In the Configuration Manager under Active solution configuration: choose Release from the drop down.


Click close and then OK to exit out of both the configuration manager and the properties menus.

In the menu bar at the top click Build then click Rebuild Solution (or press ctrl+Alt+F7) and wait for the build to finish.


If everything was setup properly you will get a nice output that tells you that there were 8 successes, 0 fails, and 0 skips.


Getting the Binaries

Your mod needs both a client.dll and server.dll to run properly which is why we compiled the code earlier. Compiling the code gives us binaries for the engine to use.

In your source code directory, sp\src, navigate to game and you will see three directories: client, server, and shared. To begin let’s get the client.dll. Go into the client directory followed by the Release_mod_episodic directory. In here you will find a lot of .obj files but the one we are looking for is a .dll, so either search using *.dll or sort by type. Copy the client.dll once you have found it into your mods bin directory. Do exactly the same for server.


Once you are done your bin directory should contain both client and server .dll files.

We can also automate this process using what is known as a post build event.

In Visual Studio right click Client (Episodic) in the Solution Explorer and select properties just like we did earlier with the solution.

On the left side look for Build Events and expand that and choose Post-Build Event


Click on Command Line and then the drop down arrow to the right and choose <Edit...>



A window titled Command Line will open up, inside of it is the batch script that will run after it is done compiling. If you look closely you will see it has the line

copy "$(TargetDir)$(TargetFileName)" "..\..\..\game\mod_episodic\bin\.\$(TargetFileName)"

This line of the script is saying “Copy the dll into a directory. That directory is 3 levels up from where you are now (..\..\..\) and then down into game\mod_episodic\bin\. and the copied file is still going to have the same name as the original, $(TargetFileName).

We of course want the dll’s going into our mods bin directory so let’s change this. To start select the entire script and copy it into a different editor like Notepad++.

Select the text ..\..\..\game\mod_episodic\bin and press CTRL+H to bring up the Find Replace feature of Notepad++, if you are using a different text editor it most likely has the exact same function with a different hoteky.


We now want to replace all instances of ..\..\..\game\mod_episodic\bin with our mods bin directory. In my case that is C:\Program Files (x86)\Steam\steamapps\sourcemods\myfirstmod\bin and then press Replace All.



If your directory path contains spaces in it such as C:\Program Files (x86)\Steam\steamapps\sourcemods\myfirstmod\bin it must be wrapped in double quotes!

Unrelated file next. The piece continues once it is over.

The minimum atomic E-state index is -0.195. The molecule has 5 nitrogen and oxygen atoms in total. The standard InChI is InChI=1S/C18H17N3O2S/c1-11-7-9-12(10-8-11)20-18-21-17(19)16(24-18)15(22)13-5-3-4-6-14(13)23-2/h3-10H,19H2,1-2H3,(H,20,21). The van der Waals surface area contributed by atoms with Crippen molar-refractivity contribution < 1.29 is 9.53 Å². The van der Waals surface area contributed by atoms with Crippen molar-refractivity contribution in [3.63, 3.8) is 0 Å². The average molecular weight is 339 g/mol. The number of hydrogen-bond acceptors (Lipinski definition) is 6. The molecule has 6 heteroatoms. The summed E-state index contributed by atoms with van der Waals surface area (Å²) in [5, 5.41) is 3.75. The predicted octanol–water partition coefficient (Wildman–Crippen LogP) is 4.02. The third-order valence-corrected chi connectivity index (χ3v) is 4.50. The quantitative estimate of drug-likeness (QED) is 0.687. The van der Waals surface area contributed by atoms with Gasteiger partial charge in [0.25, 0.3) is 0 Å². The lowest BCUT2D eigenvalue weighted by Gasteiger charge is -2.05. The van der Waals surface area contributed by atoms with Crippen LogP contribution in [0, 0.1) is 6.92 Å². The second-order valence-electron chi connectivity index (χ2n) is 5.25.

Select all of your modified script and copy it back into the Visual Studio Command Line window and press OK to close the window. Press OK again to apply and close the Properties Page of Client (Episodic).

You now need to do the exact same thing for Server (Episodic) but the good news is you can just reuse the same exact script you modified.

Now if you do a rebuild you will see it puts the dlls into your mods bin directory!

NOTE: dlls are only copied when a successful build happens, so if you do not make any changes to server then the dll will not be copied for example.

Original Script Modified Script

Gameinfo.txt Setup

The gameinfo.txt is a very important part of any Source Engine mod and game. This file tells the engine and Steam not only what your mod is called but what files to mount.

The following are examples of some gameinfo.txt’s from Valve’s games:

Half-Life 2 Half-Life 2 EP2 Portal 2 Team Fortress 2

In your mod directory create a file called gameinfo.txt and copy the following into it:

	game 		"My First Episodic Mod"
	title 		"HALF-LIFE'"
	title2		""
	supportsvr	1

	type		singleplayer_only

		SteamAppId				243730		// This sets the app ID in Steam
		// The code that loads this file automatically does a few things here:
		// 1. For each "Game" search path, it adds a "GameBin" path, in <dir>\bin
		// 2. For each "Game" search path, it adds another "Game" path in front of it with _<langage> at the end.
		//    For example: c:\hl2\cstrike on a french machine would get a c:\hl2\cstrike_french path added to it.
		// 3. For the first "Game" search path, it adds a search path called "MOD".
		// 4. For the first "Game" search path, it adds a search path called "DEFAULT_WRITE_PATH".

		// Search paths are relative to the base directory, which is where hl2.exe is found.
		// |gameinfo_path| points at the directory where gameinfo.txt is.
		// We always want to mount that directory relative to gameinfo.txt, so
		// people can mount stuff in c:\mymod, and the main game resources are in
		// someplace like c:\program files\valve\steam\steamapps\half-life 2.